Wow…what a difference a year makes! Last year on our September backpacking trip to Harriman State Park, we found the place gripped by drought. It was hot, and the water sources were dry, so we had to conserve the water we had brought with us. Campfires were out of the question.
This year, after a rainy summer, we returned again for our first backpacking trip of the season (September 16-17, 2006) and found Harriman to be lush and green and wet everywhere – that is except for the showers that were forecast throughout Saturday but never materialized.
Our small group of nine Scouts and four adults gathered early Saturday morning and made good time on the drive north to the Reeves Meadow Visitors Center, from which the Patrol Leaders Council had planned a loop route covering a little more than six miles. This was the first time backpacking in rugged terrain for a few of us, so before heading out we made sure our backpacks were ready for the trail, and we reviewed map and compass skills. Our hike initially paralleled the swollen Stony Brook – first a half-mile along the Pine Meadow Trail followed by another two miles, mainly along the Stony Brook Trail – to the dam at the southern end of Lake Sebago. From there we hiked another three-quarters of a mile along the Tuxedo-Mt. Ivy Trail to the Dutch Doctor shelter, where we planned to camp. It was just warm enough for shorts – ideal for our hike. The forest was mossy and damp, and the rocky trails were slippery in places, but our group of mostly younger Scouts finished the hike fairly quickly and without much difficulty.
At Dutch Doctor, the shelter area itself had been taken over by a troop from Nassau County, so we camped in an overflow area a couple of hundred yards further down the trail, which turned out to be nicer anyway, so we were pleased. We rested, ate lunch, and set up our campsite. A small stream that ran just below our campsite made water plentiful and easy to get, and its sound was very pleasing. The campsite also had a good fire ring, so the Scouts decided to have a campfire after dinner.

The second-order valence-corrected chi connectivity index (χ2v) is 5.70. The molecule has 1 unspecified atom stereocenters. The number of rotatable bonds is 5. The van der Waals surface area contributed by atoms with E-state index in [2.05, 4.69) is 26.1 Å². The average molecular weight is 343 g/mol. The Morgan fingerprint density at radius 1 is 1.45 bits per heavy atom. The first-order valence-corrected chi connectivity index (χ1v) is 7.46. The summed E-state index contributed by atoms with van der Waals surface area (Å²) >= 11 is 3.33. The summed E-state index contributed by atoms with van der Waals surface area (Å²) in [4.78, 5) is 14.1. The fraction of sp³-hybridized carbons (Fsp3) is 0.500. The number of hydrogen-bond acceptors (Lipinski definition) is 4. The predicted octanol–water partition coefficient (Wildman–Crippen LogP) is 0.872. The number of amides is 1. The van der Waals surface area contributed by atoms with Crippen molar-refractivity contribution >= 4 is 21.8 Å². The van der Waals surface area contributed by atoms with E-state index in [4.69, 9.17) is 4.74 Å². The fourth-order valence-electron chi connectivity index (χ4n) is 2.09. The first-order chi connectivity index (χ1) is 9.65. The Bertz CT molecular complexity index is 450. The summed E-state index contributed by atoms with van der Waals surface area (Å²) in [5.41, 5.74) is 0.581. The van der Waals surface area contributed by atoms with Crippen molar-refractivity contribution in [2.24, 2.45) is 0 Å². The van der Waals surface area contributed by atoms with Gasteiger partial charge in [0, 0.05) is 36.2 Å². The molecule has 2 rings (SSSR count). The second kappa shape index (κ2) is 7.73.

With a few hours of free time on our hands, we decided to hike the 1¼ miles over to Claudius Smith’s Den – a massive rock formation featuring scenic vistas from atop and cave-like spaces to explore underneath. Everybody had a great time, and as we walked, younger Scouts worked with Tim, our nature instructor, to complete the native plants requirement for First Class.
When we got back to camp, we were eager to get dinner underway, which turned out great by all accounts. The various meals included tortillas, spaghetti and meatballs, and a cashew rice curry. Everybody pitched in nicely to get everything done and cleaned up easily. Afterward, we lit our campfire and had fun talking and singing together until we decided to turn in. It was a mild night.
On Sunday morning we packed up and headed out pretty early, opting ahead of time to go with trail breakfasts. We kept up a good pace – that is until one of Richard’s hiking boots, which was from an old hand-me-down pair he was using because he had outgrown his last pair – fell completely apart. After a good laugh at how punishing our hikes must be to cause such destruction and several attempts to stabilize the boot enough to make it back to the cars, he finally had to give up and accept Tim’s offer to borrow a sneaker from a pair in his pack.
After returning to the cars, we recapped the weekend with our customary ‘thorns and roses’ exercise before heading out. We stopped for lunch at a McDonald’s and had a smooth trip home.
Participating in this trip were Bryan C., Jonny F., Tom F., Tom L., Rich L., Tim R., Jason S., Jonny S., and James W. as well as Mr. Falletta, Mr. Loiacono, Mr. Lowen, and Mr. Weller.
- Mr. Mark Lowen, Scoutmaster
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